TORONTO - A cyberattack on a website facilitating extramarital affairs is taking a toll on families across the world, Toronto police said Monday as they announced two unconfirmed reports of suicides and a string of extortion crimes related to the hack.
Police warned those responsible that their actions would not be tolerated as an international investigation into the AshleyMadison.com breach is carried out.
"This ain't fun and games anymore, this is reality, this is affecting all of us," said Acting Staff Supt. Bryce Evans. "The social impact behind this leak, we're talking about families, we're talking about children, we're talking about wives, their male partners. It's going to have impacts on their lives."
Evans would not provide details on the two unconfirmed suicides, but published U.S. media reports have said a police captain in San Antonio, Texas, took his own life after his official email address was linked to an Ashley Madison account.
The Canadian-owned Ashley Madison site — whose slogan is "Life is short. Have an affair" — claims to have about 39 million members around the world.
The site was the victim of a cyberattack a month ago. Employees powering up their computers were greeted with a threatening message accompanied by the song "Thunderstruck" by rock band AC/DC.
Hackers referring to themselves as the Impact Team vowed to release Ashley Madison customer data unless the website was permanently shut down.
Police said Avid Life launched an investigation, employed a computer security firm and contacted police, but last week the Impact Team released detailed records of millions of people from several countries registered with the website.
A Canadian Press analysis found hundreds of email addresses in the data release appeared to be connected to federal, provincial and municipal workers across Canada, as well as to the RCMP and the military.
U.S. government employees with sensitive jobs in national security and law enforcement were also among those found to be using government networks to access the website, including at least two assistant U.S. attorneys, an information technology administrator in the White House's support staff and a government hacker and counterterrorism employee at the Homeland Security Department.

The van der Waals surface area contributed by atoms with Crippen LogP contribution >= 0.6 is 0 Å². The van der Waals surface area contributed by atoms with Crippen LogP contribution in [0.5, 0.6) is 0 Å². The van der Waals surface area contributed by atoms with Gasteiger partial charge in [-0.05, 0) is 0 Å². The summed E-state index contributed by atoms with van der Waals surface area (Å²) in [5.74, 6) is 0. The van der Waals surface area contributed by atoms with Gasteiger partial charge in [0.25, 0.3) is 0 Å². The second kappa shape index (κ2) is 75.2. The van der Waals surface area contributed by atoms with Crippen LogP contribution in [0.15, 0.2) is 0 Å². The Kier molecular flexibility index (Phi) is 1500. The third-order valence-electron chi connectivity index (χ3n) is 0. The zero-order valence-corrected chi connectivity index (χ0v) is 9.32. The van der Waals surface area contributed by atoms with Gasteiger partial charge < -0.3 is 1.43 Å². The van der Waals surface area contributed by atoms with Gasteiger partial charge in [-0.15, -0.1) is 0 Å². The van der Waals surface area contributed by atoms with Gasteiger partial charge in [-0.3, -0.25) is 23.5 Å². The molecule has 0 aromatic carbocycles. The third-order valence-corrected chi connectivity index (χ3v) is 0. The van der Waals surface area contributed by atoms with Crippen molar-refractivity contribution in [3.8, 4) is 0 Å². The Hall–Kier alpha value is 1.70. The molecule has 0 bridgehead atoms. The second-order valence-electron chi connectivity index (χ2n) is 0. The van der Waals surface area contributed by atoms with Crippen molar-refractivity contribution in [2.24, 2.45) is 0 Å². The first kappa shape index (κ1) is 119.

"This hack is one of the largest data breaches in the world and is very unique on its own in that it exposed tens of millions of people's personal information," said Evans. "The ripple effect of the Impact Team's actions has and will continue to have long-term social and economic impacts. And they have already sparked spin-offs of crimes and further victimization."
Police said criminals capitalizing on the cyberattack were using the leaked information to try extorting people through scams that included asking for fees to purportedly delete customer data.
"Nobody is going to be able to erase that information," Evans said, adding that anyone being extorted should report the matter to their local police force.
Evans said those responsible for the cyberattack need to know their actions are under intense scrutiny by law enforcement partners around the world, including the U.S. Department of Homeland Security and the FBI.
He addressed the Impact Team directly, saying their actions are "illegal and will not be tolerated."
"This is your wake-up call," he said. "We are now doing a serious investigation and inviting all our partners."
Evans also appealed to others in the hacking community, asking them to help police because they knew "the Impact Team has crossed the line."
Avid Life Media, the parent company of Ashley Madison, is co-operating with the police investigation, Evans said, and is offering a $500,000 reward for information leading to the identification and prosecution of the hackers.
Separately, the federal privacy commission is opening its own investigation into the Ashley Madison data breach, saying it will be probing the attack with the Office of the Australian Information Commissioner and in co-operation with other international counterparts.
The commissioner's office has been talking with the company to determine how the breach occurred and what is being done about it.
Toronto relationship counsellor Karen Hirscheimer says it's an opportunity for people to take a much closer look at "what it means to be married, what it means to be committed."
For couples caught in the Ashley Madison breach and hoping to rebuild their relationship, Hirscheimer says there are steps they can take at home.
Hirscheimer says the partner who had the affair has to be willing to show remorse, answer questions, take ownership for the breach of trust, show they understand how they've hurt their partner, and ask for a second chance.
"The kind of injury that is sustained from being betrayed by the person — in many cases that you trust the most — is excruciatingly painful for people to go through," she said.
And she advises those who are struggling to work out their relationship at home to seek professional help, noting that it is generally an "extremely overwhelming" process.
Hirscheimer says she has seen fallout from Ashley Madison in her practice before, as well from practices such as sexting.
The Ashley Madison hack "can be an opportunity for the public to wake up and start to really take their marriages more seriously, and not give in to temptations when things are not going well."
— with files from Cara McKenna